PIFF Report: Sound lectures

In addition to a ton of movies, PIFF also hosts some master class lectures, technology exhibits, and panel discussions. The Asian Network of Documentary hosted two master class lectures on sound and I went to both of them.

The one on Saturday marked my first “that’s bullshit” moment of the festival. The brochure described the event as “free” and “For all audience [sic] who are interested in documentary filmmaking.” But when I got there, a girl stopped us at the door and said “invited guests only.” Wait, what? I was about to raise a stink, but my Korean friend talked her into letting me and my friend in.

We sat down and noticed that the speaker was French. So I went back to get a translation box. “Let me see your pass.” I did. “Sorry (big smile), guests only.” “Look,” I said. “You’ve got a stack of them sitting there unused. The lecture’s about to start. Give me two of them and if your guests come in and want them, I’m sitting right over there.” So she did.

The lecture was given by Daniel Deshays who, according to the brochure, has worked with a lot of prominent French directors. He made some interesting points, but for the most part it was rudimentary for me. (I’m sure the students and younger filmmakers got more out of it than I did.) I also disagreed with one of his fundamental points, but I didn’t get the chance to ask him to clarify. In his defense, the translation was awful. He’d speak for a good while but the translator would get maybe a handful of words out.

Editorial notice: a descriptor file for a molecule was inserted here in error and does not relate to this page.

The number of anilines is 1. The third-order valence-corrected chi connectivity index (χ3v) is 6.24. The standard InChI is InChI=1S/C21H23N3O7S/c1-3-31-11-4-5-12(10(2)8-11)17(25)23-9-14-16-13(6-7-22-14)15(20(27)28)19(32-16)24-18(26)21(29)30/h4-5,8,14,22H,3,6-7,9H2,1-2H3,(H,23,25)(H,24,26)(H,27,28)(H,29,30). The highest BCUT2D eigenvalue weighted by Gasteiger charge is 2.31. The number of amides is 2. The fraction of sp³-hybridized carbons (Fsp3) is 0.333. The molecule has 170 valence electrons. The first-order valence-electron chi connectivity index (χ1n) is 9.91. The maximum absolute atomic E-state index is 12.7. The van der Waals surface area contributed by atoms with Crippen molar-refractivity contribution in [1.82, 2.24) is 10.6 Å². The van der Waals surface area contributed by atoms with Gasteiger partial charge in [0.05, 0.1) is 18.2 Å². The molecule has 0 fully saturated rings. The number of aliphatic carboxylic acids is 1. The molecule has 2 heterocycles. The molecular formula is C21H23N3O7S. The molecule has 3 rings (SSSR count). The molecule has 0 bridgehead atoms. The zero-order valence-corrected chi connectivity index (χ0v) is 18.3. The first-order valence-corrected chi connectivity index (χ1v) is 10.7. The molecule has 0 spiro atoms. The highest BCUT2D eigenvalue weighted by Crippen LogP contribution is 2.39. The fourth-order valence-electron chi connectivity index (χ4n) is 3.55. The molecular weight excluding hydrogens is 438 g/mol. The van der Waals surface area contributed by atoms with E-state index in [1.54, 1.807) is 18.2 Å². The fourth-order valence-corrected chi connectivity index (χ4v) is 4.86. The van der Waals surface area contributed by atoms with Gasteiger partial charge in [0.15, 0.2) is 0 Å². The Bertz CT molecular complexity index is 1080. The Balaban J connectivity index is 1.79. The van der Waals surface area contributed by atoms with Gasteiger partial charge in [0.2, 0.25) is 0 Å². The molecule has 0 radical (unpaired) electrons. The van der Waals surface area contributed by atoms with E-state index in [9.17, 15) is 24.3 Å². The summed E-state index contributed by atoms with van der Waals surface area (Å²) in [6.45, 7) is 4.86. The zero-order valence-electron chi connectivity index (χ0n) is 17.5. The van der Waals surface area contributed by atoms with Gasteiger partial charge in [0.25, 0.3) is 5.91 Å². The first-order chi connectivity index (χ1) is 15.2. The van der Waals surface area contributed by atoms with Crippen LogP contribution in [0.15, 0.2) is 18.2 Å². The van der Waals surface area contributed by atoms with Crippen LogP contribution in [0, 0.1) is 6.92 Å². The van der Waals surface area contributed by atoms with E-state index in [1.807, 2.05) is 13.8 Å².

The second one given yesterday by Nobuyuki Kikuchi unfortunately wasn’t much better. Again, I had a major disagreement with his main point (which I really don’t want to get into). He also didn’t seem in the best of spirits. In fact he seemed bored.

I hate to be hyper critical. I appreciate that they came and offered their time to be there. But sound is such a fascinating subject. I don’t understand why every sound lecture has to spend a half hour or more on the “talkie” and the birth of multitrack recording. It’s boring. They should spend the time talking about storytelling, emotion, narrative depth, all of these really great aspects of sound in film.

These gentleman are obviously very accomplished in their work. I know Koreans are impressed by weighty resumes and impressive credits, and it’s probably the reason they were invited. But I think it would be good to balance things by having at least one academic come to speak about such subjects. Isn’t that what they’re for, at least in part? – to communicate the deeper aspects of a topic, the ones the practitioners put into use but aren’t necessarily the best at conveying it in words. It makes me especially appreciative of people like Walter Murch, Randy Thom, David Toop, and Brian Eno — the few who can do both very well.

Today it’s back to more screenings. It’s been tough securing tickets, even with my pass. All the good movies seem to be getting snatched up in the morning. So I wasn’t able to get what I wanted. But they’re free; who am I to complain?


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